Its been ages since I wrote anything on this site. But Korea is getting even more interesting than usual, so its about time I updated things a little. Kim Jong-il is of course dead, and no-one knows what is coming next. Over the next few days and weeks, expect to see a whole army of talking heads telling you what’s going to happen to North Korea; the thing to remember though is that nobody has the slightest clue. Even Kim Jong-eun himself.
We all have our theories though. My own view is that in the short term, we’ll see absolutely no difference. NK will continue to be run in a completely secretive fashion, and whatever goes on behind closed doors will stay behind closed doors. I don’t think there will be any quick collapse, revolt, or anything like that. There will be a need for everyone up there to demonstrate loyalty to Kim Jong-eun, even if privately, some will just be biding their time. In the medium term (ie. 6 months – 1 year) though, there could be some sort of power struggle. A quiet power struggle, conducted and concluded behind closed doors.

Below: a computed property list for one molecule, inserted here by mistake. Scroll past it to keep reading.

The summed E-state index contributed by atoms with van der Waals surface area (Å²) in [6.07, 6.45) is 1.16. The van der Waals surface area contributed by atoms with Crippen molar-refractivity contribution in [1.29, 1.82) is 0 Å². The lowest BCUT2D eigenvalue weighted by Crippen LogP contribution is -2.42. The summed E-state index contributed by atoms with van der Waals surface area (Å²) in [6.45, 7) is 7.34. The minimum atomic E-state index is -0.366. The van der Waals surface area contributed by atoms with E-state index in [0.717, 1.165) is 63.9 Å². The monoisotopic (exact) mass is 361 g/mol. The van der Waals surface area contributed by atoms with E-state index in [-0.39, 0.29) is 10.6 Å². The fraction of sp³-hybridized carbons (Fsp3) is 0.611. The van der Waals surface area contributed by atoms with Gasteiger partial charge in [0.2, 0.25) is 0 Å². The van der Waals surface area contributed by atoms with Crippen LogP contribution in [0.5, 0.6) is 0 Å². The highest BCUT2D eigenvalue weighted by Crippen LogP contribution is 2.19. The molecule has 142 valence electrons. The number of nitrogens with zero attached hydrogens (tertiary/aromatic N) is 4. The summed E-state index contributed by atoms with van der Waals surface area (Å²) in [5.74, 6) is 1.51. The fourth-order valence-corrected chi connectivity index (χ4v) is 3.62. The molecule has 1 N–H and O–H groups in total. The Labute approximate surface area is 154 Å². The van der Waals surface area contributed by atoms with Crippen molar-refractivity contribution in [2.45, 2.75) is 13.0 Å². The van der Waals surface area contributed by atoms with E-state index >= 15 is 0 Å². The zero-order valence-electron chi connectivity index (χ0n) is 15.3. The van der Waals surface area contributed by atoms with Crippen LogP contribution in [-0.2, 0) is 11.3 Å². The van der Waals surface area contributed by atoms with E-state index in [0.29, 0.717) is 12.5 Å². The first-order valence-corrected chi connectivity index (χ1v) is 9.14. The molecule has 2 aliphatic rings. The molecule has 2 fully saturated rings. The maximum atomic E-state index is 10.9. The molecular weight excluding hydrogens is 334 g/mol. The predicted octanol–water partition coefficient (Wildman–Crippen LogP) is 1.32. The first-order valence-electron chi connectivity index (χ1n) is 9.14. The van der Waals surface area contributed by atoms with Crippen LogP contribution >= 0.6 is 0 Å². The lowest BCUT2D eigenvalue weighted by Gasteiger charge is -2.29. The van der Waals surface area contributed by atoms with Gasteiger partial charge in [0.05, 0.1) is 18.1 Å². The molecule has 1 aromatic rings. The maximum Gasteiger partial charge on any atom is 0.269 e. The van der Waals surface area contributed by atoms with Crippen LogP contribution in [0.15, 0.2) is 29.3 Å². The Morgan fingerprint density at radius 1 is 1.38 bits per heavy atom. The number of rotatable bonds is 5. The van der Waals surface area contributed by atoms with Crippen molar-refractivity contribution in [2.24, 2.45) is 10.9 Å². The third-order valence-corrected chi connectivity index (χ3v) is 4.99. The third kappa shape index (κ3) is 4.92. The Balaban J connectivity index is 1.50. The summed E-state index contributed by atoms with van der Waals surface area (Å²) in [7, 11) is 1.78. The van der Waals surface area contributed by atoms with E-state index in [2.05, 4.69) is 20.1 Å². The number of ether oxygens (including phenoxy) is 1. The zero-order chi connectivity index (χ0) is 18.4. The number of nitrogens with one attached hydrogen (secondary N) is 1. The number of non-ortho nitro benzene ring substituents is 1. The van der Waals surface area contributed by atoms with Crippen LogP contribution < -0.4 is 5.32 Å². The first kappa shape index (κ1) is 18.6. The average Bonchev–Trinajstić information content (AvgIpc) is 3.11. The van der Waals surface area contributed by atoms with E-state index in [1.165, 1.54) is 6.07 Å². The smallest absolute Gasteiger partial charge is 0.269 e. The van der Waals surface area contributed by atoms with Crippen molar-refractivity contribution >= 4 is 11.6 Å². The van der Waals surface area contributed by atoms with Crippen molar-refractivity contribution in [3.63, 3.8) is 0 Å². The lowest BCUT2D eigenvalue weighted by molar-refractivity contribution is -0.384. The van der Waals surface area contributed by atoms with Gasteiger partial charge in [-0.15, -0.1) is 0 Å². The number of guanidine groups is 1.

Kim Jong-eun lacks experience, legitimacy, and everything else required to rule. But what he does have is a name, and the short-term reins of a system built around his father/grandfather, and held together by fear. And for now, he has Jang Song-taek/Kim Kyung-hee behind him. China will also support his rule, in so far as it furthers Beijing’s interests. There are also many elite officials and military officers who will not want upheaval, since they are doing just fine under the current system.
China also wants to see as little political upheaval as possible, but does hope for Deng Xiaoping-type economic reforms from North Korea. Now NK is in transition, Beijing will have more opportunity to influence things. Can North Korea become like China, a politically authoritarian, capitalist state?
The US can influence things too, by extending an olive branch. Relations had been improving recently anyway, but Kim Jong-eun (and his ‘regents’) may lash out if they feel threatened at this point. If Jang Song-taek is reform-minded in the way that some say he is, a positive gesture by the US may be a good thing. Also, it would help reduce the influence of China, the most important stumbling block for potential reunification.